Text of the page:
Conshy at the Crossroads Event – Panel to Discuss Redevelopment on April 14th

Below are details on an event we are helping to organize and promote. This type of event is something we have long considered doing, but just never got around to it. We were approached by the Conshohocken Revitalization Alliance (yes the organization leading the effort against the proposal for a convenience store and gas pumps at 12th and Fayette) about a similar concept and Conshy at the Crossroads grew out of that. This is not about the Wawa, but about the the overall issue of redevelopment going back decades, what the goals were and where Conshy stands today. 

Our role was to suggest topics, presenters and we invited one of the presenters directly. The Conshohocken Revitalization Alliance is providing funding to pay for the room, etc. We are not being paid for our support or participation. 


Three redevelopment experts will examine Conshohocken’s efforts to manage its evolution from an industrial river town into a thriving suburb April 14 at the first “Conshy at the Crossroads” community discussion.

Hosted by the Conshohocken Revitalization Alliance and, “Conshy at the Crossroads” is a public forum for people who live, work and play in the one-square-mile borough. It will be held in the ballroom at the Washington Fire Company No. 1, 36 West Elm Street, Conshohocken, at 7:00 p.m. Doors will open at 6:15 p.m.

Panelists will include Jerry Nugent, executive director of the Montgomery County Redevelopment Authority; Michael Tolle, historian and author of What Killed Downtown?; and Ray Weinmann, president of The Weinmann Group, who helped to develop Conshohocken’s 25-acre Urban Renewal Area during the 1980s.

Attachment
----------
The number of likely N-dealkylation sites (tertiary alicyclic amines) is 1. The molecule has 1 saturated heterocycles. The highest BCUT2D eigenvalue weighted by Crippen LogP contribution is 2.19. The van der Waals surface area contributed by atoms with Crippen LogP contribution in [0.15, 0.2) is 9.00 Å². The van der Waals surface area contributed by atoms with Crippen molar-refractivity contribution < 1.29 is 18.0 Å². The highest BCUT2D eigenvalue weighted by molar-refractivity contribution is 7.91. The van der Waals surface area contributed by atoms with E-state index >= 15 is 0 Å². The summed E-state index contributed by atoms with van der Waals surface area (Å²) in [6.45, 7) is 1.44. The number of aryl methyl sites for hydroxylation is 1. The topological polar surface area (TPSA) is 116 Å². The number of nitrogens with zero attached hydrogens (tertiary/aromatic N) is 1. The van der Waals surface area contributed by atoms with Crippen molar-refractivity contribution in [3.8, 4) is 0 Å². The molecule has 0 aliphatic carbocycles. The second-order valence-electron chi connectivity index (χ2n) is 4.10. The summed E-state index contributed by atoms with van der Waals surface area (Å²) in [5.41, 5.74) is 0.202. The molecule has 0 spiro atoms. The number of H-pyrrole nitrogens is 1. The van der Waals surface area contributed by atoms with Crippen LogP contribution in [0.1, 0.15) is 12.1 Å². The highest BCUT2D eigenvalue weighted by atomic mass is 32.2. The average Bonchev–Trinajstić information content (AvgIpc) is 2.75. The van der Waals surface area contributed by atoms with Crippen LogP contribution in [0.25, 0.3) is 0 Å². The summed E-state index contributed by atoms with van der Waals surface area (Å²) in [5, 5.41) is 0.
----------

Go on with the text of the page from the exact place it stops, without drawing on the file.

The conversation will be moderated by Naomi Starobin, editor of Keystone Crossroads, a statewide reporting collaborative led by WHYY that focuses on problems and opportunities facing Pennsylvania’s urban areas.

“The Keystone Crossroads team has held its own public forums in several of Pennsylvania’s cities that are emerging from their industrial pasts. People of these communities come together to talk about what they see as their cities struggle with redevelopment, budgets, infrastructure and education funding. There’s a synergy that emerges as people with different interests and perceptions have meaningful conversations about common challenges,” Starobin said. “We’ve seen that kind of ‘magic’ happen time and time again and Conshy at the Crossroads is a perfect place for the community to come together and talk about important issues.”

The panelists will discuss how Conshohocken redevelopment has changed over the past few decades and how it has managed the struggle to balance its growth and history.

“I’m thrilled that the Conshohocken Revitalization Alliance and are teaming up to offer our community a forum to come together to discuss some of the most important issues we face,” said Julian Miraglia, a Conshohocken business owner and long-time resident of the borough. “These two entities are proving to be powerful voices in the Conshohocken community.”

The April event is the first in a year-long series of “Conshy at the Crossroads” events that will focus on specific areas of the community’s evolution.

“The panels will focus on topics of conversation that I hear happening all of the time as I cover the community,” said Kevin Tierney, founder of “It is a great opportunity for us to gain perspective on Conshohocken’s growth.” 

To RSVP or for more information, email